704 F.2d 1465 (9th Cir. 1983), 81-4565, Bonnette v. California Health and Welfare Agency

Docket Nº:81-4565, 82-4174.
Citation:704 F.2d 1465
Party Name:Eleanor BONNETTE, Faye Pryor, Vickie Young, Joanne R. Cardone, Wai Jin Wong Fong, Thet Poy Chung, Elizabeth Tears, Plaintiffs-Appellees, United States of America, [1] Intervenor, v. CALIFORNIA HEALTH AND WELFARE AGENCY and Mario Obledo; California Department of Health and Beverlee Myers; California Department of Social Services and Marion Woods; So
Case Date:May 05, 1983
Court:United States Courts of Appeals, Court of Appeals for the Ninth Circuit

Page 1465

704 F.2d 1465 (9th Cir. 1983)

Eleanor BONNETTE, Faye Pryor, Vickie Young, Joanne R.

Cardone, Wai Jin Wong Fong, Thet Poy Chung,

Elizabeth Tears, Plaintiffs-Appellees,

United States of America, 1 Intervenor,



California Department of Health and Beverlee Myers;

California Department of Social Services and Marion Woods;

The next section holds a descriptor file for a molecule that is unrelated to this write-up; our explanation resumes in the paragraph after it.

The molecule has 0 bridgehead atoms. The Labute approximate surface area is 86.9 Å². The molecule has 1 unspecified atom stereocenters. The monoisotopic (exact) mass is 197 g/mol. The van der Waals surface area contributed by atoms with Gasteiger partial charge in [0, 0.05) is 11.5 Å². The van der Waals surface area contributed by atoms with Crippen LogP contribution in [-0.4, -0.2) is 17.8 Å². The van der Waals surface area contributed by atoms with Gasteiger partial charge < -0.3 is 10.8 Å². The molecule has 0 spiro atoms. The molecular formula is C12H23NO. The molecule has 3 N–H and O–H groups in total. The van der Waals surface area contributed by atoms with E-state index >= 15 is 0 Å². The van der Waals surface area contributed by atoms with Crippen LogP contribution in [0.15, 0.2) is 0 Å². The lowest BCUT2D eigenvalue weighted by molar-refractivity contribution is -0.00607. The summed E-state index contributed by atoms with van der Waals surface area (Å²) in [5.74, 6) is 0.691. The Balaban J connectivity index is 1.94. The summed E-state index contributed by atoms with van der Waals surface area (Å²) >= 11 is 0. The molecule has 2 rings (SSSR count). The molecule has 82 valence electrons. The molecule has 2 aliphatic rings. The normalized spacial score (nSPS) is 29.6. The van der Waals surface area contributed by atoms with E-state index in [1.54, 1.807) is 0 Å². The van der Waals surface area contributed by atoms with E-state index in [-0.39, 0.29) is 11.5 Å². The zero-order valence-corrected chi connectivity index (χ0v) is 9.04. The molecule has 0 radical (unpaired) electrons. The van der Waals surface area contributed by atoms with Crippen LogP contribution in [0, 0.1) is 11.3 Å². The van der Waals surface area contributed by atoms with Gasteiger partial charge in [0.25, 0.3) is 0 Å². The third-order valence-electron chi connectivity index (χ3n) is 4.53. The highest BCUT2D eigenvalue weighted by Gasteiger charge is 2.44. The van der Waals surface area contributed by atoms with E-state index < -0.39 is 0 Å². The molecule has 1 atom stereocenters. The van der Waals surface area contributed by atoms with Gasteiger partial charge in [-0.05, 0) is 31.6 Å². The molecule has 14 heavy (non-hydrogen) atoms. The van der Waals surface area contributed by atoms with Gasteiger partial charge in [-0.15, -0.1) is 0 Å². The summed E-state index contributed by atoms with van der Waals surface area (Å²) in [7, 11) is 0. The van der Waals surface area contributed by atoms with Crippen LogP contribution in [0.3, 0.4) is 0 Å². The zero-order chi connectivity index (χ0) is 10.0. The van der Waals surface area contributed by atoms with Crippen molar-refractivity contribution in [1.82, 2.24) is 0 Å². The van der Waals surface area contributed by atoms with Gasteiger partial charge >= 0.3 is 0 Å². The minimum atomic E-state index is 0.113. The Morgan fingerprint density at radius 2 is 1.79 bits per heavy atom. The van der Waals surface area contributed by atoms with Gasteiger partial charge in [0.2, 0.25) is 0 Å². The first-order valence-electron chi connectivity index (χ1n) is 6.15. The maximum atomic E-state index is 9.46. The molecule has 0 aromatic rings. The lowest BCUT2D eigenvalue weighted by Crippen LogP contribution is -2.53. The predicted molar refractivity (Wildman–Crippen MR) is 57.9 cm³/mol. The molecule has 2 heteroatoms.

Solano County Public Welfare Department and Crawford Tucker;

San Francisco County Department of Social Services and

Edwin Sarsfield; Sacramento County Department of Social

Welfare and William Redmond, Defendants-Appellants.

Nos. 81-4565, 82-4174.

United States Court of Appeals, Ninth Circuit

May 5, 1983

Argued and Submitted Dec. 14, 1982.

As Amended June 22, 1983.

Page 1466

[Copyrighted Material Omitted]

Page 1467

Scott A. Fink, Heller, Ehrman, White & McAuliffe, San Francisco, Cal., for plaintiffs-appellees.

Joseph Woodward, Dept. of Labor, Washington, D.C., for intervenor.

Winifred Y. Smith, San Francisco, Cal., Thomas H. Gordinier, Fairfield, Cal., Gretchen Nicholson, San Francisco, Cal., for defendants-appellants.

Appeal from the United States District Court for the Northern District of California.

Before ANDERSON, HUG, and NORRIS, Circuit Judges.

HUG, Circuit Judge: